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Re: Evolving Online Privacy - Advancing User Choice

From: Peter Cranstone <peter.cranstone@gmail.com>
Date: Thu, 21 Jun 2012 09:00:01 -0600
To: Kevin Kiley <kevin.kiley@3pmobile.com>, "public-tracking@w3.org" <public-tracking@w3.org>
CC: "wileys@yahoo-inc.com" <wileys@yahoo-inc.com>, "fielding@gbiv.com" <fielding@gbiv.com>, "rigo@w3.org" <rigo@w3.org>
Message-ID: <CC0891B4.3EF6%peter.cranstone@gmail.com>
I would like to add clarification to my example below.

Please note that it is an example only. There is already an Open issue (111)
in the spec that talks to using DNT:2 so the likelihood of my suggested use
of DNT:2 for signaling intent is already wrong and something else would be
required.

My opinion remains the same thought  something is required to indicate to
the server what the users intent is. However after reading the letter from
the EU Commission in all likelihood this whole approach is now moot.

Quote.

Third, it is not the Commission's understanding that user agents' factory or
default setting necessarily determine or distort owner choice. The
specification need not therefore seek to determine the factory setting and
should not do so, because to intervene on this point could distort the
market. 

Crucially, and as a different matter, the standard should foresee that at
the install or first use of the browser the owner should be informed of the
importance of their DNT choice, told of the default setting and prompted or
allowed to change that setting.


As I read this the intent is now not in question via the spec. All that is
required is a better marketing to inform the user.


Peter
___________________________________
Peter J. Cranstone
720.663.1752


From:  Peter Cranstone <peter.cranstone@gmail.com>
Date:  Thursday, June 21, 2012 8:25 AM
To:  Kevin Kiley <kevin.kiley@3pmobile.com>, W3 Tracking
<public-tracking@w3.org>
Cc:  "wileys@yahoo-inc.com" <wileys@yahoo-inc.com>, "fielding@gbiv.com"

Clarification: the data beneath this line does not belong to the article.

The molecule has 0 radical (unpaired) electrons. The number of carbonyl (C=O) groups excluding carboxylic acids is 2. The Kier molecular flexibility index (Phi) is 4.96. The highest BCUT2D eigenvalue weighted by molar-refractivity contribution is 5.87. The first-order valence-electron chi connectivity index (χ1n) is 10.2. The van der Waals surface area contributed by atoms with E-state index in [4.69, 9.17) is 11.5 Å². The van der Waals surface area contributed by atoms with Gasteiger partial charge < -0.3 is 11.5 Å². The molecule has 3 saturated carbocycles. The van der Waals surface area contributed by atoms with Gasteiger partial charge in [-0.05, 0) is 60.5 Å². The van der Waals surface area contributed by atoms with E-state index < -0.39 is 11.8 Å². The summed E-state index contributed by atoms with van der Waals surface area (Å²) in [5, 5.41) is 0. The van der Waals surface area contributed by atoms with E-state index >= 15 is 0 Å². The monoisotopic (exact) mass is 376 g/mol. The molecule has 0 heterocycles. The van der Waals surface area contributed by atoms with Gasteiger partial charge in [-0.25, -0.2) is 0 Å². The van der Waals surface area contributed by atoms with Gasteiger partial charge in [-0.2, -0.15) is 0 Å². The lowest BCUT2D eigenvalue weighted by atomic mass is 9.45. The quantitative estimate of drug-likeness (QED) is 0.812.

<fielding@gbiv.com>, "rigo@w3.org" <rigo@w3.org>
Subject:  Re: Evolving Online Privacy - Advancing User Choice

> RE:
>> > Key to that notion of expression is that it must reflect the user's choice,
>> not the choice of some vendor, institution, or network-imposed
>> > mechanism outside the user's control. The basic principle is that a
>> tracking preference expression is only transmitted when it reflects a
>> > deliberate choice by the user. In the absence of user choice, there is no
>> tracking preference expressed.
> 
> 
> AndŠ
> 
> 
> <PROPOSED CHANGE>
> Normative: "... users MAY be given a choice during installation, update or
> first startup."
> 
> Non-normative:
> There are use cases, where a choice given on first startup would be the
> preferred choice mechanism.
> For example,
> - a device can have multiple user profiles per installation;
> - in cases where browsers are not installed by the user.
> </PROPOSED CHANGE>
> 
> 
> IF you want this Š Key to that notion of expression is that it must reflect
> the user's choice, not the choice of some vendor, institution, or
> network-imposed mechanism outside the user's control. Then the normative
> change needs to be a MUST. It cannot be anything else than that otherwise
> every corporate install/mandate/3rd party plugin will fail the test.
> 
> I'm starting to sound like a broken record here, but if the ONLY thing the
> server sees is DNT:1 then you have to honor it. Here's an example of what
> needs to take place.
> 
> Client sends:               DNT:1    <- As per the spec
>  
> Server sends back    DNT-QUERY: Confirm this is your choice <- ( Or whatever )
>  
> Client sends back:    DNT:2     <- Whatever W3 decide is an ACK signal.
> 
> 
> Now for that session it is perfectly clear what the intent of the real user
> (the person sitting in front of the keyboard/monitor) was.
> 
>